The regional transportation plan for 1995 through the year 2015 identifies $3.4 billion in program improvements for the major streets and also highways over the next 20 years, but despite that, this level of planned investment, congestion is expected to continue in this valley. Transportation projects indicate that the total roadway capacity in the valley will be unable to maintain a balance between supply and demand, resulting in motor vehicle gridlock.
We are feeling the growing pains of a new community. We do not have the refinement or historical commute pattern and administrative background of a 50 or 60-year old transit system. Our public bus system simply did not exist a few years ago; yet, the bus system ridership has had an annual increase within its time of 44.7 percent over the last four years, and we will continue to see that system expand as Federal funds remain available. Valley-wide only 1.8 percent of the 1995 total daily persons' trips are made by transit, and the level of services far below the desired level, of course.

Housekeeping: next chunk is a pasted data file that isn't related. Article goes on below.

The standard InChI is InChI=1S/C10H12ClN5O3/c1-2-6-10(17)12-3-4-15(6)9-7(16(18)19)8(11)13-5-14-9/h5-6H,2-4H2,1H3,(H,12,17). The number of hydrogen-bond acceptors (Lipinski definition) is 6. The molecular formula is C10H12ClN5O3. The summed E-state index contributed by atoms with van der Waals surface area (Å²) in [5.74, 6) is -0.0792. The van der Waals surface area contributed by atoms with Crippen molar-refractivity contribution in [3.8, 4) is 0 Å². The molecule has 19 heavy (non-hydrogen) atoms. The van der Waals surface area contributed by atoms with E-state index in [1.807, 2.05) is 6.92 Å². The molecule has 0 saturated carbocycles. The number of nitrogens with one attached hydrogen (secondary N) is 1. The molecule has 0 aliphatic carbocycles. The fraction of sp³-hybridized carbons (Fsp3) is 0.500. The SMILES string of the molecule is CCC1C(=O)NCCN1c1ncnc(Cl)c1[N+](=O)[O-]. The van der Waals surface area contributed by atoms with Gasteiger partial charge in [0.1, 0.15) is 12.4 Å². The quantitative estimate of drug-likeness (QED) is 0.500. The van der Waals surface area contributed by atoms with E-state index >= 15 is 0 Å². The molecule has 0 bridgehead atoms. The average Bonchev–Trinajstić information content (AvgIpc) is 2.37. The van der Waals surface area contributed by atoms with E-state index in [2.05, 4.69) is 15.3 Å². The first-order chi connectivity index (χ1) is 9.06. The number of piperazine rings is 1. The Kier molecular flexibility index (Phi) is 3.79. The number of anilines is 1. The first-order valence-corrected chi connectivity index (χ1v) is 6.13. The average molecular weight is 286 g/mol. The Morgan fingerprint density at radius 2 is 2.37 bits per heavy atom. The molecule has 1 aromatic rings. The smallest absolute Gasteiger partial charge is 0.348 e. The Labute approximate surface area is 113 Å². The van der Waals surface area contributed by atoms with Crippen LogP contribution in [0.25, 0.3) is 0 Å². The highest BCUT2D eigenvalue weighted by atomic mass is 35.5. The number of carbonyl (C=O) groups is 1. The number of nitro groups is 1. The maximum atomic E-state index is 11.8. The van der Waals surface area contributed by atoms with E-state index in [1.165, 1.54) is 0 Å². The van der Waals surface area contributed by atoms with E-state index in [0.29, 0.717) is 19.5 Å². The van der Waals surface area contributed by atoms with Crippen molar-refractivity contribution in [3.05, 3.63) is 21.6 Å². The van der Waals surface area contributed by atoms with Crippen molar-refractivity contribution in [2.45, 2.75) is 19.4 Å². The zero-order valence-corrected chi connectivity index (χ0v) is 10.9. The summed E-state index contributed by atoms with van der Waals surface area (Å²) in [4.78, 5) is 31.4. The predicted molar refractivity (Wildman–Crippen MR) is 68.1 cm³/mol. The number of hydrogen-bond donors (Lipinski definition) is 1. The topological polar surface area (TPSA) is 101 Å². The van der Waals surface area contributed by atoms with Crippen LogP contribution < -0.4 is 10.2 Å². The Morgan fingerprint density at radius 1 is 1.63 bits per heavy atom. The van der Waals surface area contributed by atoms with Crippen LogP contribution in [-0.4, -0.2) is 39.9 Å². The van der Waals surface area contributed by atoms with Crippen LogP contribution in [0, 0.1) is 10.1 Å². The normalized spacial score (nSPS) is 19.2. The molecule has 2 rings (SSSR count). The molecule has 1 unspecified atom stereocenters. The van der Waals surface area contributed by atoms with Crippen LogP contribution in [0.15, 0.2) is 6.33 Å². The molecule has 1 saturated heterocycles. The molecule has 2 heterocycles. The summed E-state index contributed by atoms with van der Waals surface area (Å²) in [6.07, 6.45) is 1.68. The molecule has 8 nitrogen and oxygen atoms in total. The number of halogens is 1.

As the growth continues, every new single home that is built here that are added to our community adds about 10 trips per day to our transportation system and approximately 1.6 new vehicles on our roadway system.
There continues to be great competition for limited funds, for police and fire services, schools and drinking water systems, waste water and sewer systems, libraries, parks, community facilities and maintenance of our older neighborhoods. This competition for public service delivery greatly impacts our ability as local governments to fund regional transportation projects. The stress on our transportation system affects our quality of life for our residents and also for our visitors. We are faced with longer commutes, both in distance and in time; increased costs for capital improvements and maintenance, greater delays at intersections, coupled with the inflexible system to absorb, disrupt, due to accidents and construction. It also impacts the quality of our air.